According to a new large scale meta-analysis of nearly 25,000 subjects perfectionism has increased substantially since 1990. And it’s affecting men and women equally. I read an article about the research in a recent article by one of the researchers, Simon Sherry and found it incredibly thought provoking. Sherry shared some powerful stats in this article and some really impactful messages.

 

“This epidemic of perfectionism in modern western societies is a serious, even deadly, problem. Perfectionism is robustly linked in the research to anxiety, stress, depression, eating disorders and suicide.”

Some of the causes the research highlights:

  • parenting styles that are hyper-critical and hovering
  • the constant stream of comparison to social media
  • unrealistic images and messaging in mainstream media

The problems with perfectionism are many, but most striking to me was the long term implications. In his article Sherry highlights how perfectionists are more prone to burnout and which could ultimately leave them unstable and less reliable.

Not awesome. So what is the antidote?

In his article Sherry speaks to the impact of parenting with a kinder, less controlling and critical approach. And ends the article with this social media  #truthbomb

“Perfectionism is a myth and social media is its storyteller. We need to teach a healthy skepticism toward the suspiciously “perfect” lives promoted through social media posts and mainstream media advertisements. Unrealistic images achieved through photo-shopping, airbrushing and filters are less compelling once you learn the game is rigged.”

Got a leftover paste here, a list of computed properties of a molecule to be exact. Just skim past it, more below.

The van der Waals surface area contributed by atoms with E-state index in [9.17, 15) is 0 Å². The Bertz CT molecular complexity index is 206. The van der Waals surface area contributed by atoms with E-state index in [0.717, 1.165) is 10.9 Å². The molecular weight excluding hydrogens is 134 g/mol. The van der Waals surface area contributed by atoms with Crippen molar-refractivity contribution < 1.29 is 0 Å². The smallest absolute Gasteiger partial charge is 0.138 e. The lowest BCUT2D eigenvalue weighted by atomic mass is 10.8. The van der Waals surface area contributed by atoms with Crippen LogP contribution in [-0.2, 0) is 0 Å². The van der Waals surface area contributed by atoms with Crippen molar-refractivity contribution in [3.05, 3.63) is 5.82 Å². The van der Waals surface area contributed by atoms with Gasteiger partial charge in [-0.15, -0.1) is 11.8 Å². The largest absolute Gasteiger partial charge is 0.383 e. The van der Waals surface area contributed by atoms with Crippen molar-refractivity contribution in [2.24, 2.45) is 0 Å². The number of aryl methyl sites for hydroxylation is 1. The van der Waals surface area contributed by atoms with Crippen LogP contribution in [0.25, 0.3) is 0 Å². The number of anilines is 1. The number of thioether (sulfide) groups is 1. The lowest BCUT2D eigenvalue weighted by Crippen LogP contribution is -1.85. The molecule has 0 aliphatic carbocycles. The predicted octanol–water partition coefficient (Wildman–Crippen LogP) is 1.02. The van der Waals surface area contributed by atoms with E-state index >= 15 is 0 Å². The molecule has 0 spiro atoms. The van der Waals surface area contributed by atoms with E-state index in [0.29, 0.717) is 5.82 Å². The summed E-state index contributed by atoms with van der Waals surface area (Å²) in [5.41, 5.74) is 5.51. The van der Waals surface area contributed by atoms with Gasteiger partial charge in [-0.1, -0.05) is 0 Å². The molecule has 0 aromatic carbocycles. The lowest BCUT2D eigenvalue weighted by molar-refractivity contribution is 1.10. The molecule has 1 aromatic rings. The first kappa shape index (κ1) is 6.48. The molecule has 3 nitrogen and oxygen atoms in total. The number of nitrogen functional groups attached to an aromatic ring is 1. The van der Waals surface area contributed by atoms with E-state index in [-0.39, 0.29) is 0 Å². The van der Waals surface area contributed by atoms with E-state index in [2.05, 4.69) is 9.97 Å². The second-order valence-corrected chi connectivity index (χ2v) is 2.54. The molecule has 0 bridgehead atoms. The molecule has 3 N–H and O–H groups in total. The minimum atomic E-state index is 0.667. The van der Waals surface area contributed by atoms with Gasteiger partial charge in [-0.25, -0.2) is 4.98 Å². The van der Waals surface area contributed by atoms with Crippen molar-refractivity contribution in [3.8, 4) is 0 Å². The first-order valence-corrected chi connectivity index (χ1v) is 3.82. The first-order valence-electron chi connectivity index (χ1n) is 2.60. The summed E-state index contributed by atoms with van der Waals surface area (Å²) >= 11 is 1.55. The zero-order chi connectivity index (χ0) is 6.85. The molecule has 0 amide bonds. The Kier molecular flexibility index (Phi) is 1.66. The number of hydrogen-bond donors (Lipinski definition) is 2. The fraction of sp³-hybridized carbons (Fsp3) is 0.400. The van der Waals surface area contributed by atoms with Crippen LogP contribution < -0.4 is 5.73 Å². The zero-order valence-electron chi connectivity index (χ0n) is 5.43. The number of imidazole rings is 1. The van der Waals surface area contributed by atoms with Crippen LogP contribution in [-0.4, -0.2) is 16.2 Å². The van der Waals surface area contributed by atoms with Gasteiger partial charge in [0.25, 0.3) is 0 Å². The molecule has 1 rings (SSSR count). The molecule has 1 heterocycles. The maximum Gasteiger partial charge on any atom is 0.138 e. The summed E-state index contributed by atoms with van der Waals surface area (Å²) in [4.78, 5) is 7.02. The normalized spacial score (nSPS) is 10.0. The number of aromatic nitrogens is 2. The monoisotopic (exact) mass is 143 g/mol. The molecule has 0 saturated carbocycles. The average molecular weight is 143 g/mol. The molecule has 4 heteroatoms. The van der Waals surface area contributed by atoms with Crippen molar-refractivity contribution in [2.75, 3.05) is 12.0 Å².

Have a read of the full article, then take a moment to consider how your mainstream media and social media is helping or hindering you in your life. Then consider some of the following steps to embrace your perfectly imperfect life:

  • Use the unlike and unfollow button liberally.
  • Embrace self-compassion and kindness.
  • Be generous with yourself and others. None of us is perfect. Perfection simply doesn’t exist.

And most importantly, scroll mindfully. Remember that the newsfeed is often carefully curated. Thoughtfully presented images and messaging to represent a brand. And I’m not just talking about businesses, but celebrities, social influencers and even people just like you as well. In this age of digital marketing and online side hustles social media is a machine to many. People don’t always have your best interests at heart. I don’t say this to be jaded or bitter – but so that we all might be a bit more mindful as we scroll.

We hold the power – what we give our attention not only persists, it thrives. If we don’t like what we see we have the power in our unlike and unfollow. Disengage from it! It’s true, the “game is rigged.” But if we choose differently and the game will change. I truly believe it.

 

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